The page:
Valor from Abroad: Foreign Awards in the U.S. Armed Forces

Today’s post comes from Thomas Richardson, an archives technician at the National Personnel Records Center in St. Louis, Missouri.

The U.S. Armed Forces have been deployed all over the world, serving in conjunction with foreign militaries carrying out operations for a host of reasons: combating insurgency and enemy regimes, humanitarian relief, and joint training exercises, just to name a few. Since the United States began engaging in international conflicts, nations have bestowed honors and awards to U.S. units and personnel who have contributed to the host nation’s cause, or even sacrificed their lives. Today the U.S. Armed Forces have authorized more than 150 foreign awards for U.S. military personnel to wear on their uniforms. 

Men of the 369th (15th New York) who won the Croix de Guerre for gallantry in action, 1919. (National Archives Identifier 533492)

Awards from Europe, Asia, Africa, Australia, and South America are unique with their qualifications and how they are bestowed. Many are dynastic orders or are modeled after aristocratic awards. Some are personally given by heads of state, and senior officers are the most common recipients as they oversee global commands that work with nations in that region, e.g., European Command, Central Command, Indo-Pacific Command. Even these are rare and given at the end of a commander’s tour of duty. Senior generals like Dwight Eisenhower and Douglas MacArthur received a large number of foreign awards for their World War I and World War II service. 

Prominent senior honors like Japan’s Supreme Order of the Chrysanthemum or the Order of Victory from the defunct Soviet Union are not awarded to many enlisted soldiers. Entitlement to other foreign awards can be granted by general orders or on a case-by-case basis. The Department of Defense, service branch, or unit commander can allow their units to receive a particular award, which then follows normal awarding procedures.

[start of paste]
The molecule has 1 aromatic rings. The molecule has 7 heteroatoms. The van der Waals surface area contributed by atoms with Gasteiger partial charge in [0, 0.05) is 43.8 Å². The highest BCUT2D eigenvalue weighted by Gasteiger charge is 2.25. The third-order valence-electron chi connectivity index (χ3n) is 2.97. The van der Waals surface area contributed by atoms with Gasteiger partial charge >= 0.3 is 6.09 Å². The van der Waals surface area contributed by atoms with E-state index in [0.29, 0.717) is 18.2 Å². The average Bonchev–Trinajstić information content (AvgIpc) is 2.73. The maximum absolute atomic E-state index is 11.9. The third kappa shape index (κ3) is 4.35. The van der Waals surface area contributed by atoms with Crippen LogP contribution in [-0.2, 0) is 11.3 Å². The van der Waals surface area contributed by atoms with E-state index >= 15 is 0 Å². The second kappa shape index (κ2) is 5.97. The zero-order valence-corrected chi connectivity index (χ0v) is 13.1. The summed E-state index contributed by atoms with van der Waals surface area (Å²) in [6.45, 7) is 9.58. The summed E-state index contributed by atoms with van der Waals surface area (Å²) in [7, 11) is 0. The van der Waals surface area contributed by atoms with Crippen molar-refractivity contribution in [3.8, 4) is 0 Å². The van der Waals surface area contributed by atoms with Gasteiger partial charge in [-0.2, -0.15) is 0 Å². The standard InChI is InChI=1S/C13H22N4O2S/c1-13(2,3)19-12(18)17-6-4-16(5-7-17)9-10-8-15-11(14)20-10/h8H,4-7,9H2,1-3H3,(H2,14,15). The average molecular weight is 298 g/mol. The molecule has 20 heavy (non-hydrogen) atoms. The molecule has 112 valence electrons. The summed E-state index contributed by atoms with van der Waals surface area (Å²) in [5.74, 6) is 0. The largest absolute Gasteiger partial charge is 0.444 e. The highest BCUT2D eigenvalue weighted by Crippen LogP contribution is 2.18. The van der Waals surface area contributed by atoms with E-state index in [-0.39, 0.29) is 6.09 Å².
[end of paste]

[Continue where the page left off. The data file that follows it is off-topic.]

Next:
France, South Korea, the Philippines, the former Republic of Vietnam, Kuwait, and Saudi Arabia are the countries with the most commonly issued awards to enlisted service members. Here is a snapshot of the awards they offer:

  • France: Croix de Guerre, 1914 and 1945 versions. Awarded to those who served in France in both World Wars and took part in the liberation from Nazi occupation. This prestigious award was given specifically to special units or individuals; not all World War I or World War II veterans are entitled to this medal.
  • South Korea: The Republic of Korea Presidential Unit Citation. The ROK awarded it to all U.S. units who served in Korea or in the air or waters, but not all U.S. units accepted it. The DA Pamphlet 672-1 contains all those who are authorized to have the award. 
  • The Korean War Service Medal, an award created in 1951, recognizes the service of everyone who served in the Korean War, but it wasn’t initially approved for wear by the Department of Defense. In 1999 the Department of the Army authorized the award to be worn by all members of the U.S. Armed Forces. Surviving Korean War veterans can apply for the medal by providing proof of their service. Korean War veterans can visit the Army Human Resources Command web page and download the ROK War Service Medal application here: Korean War Service Medal Application
  • Philippines: During World War II, the Philippines offered multiple medals to U.S. service members who were stationed there both before and after the Japanese occupation of the country. The Philippines Defense, Liberation, and Independence Medal were awarded to those who defended the country from the Japanese invasion and to U.S. forces that liberated them later. All participating units also received the Philippines Presidential Unit Citation.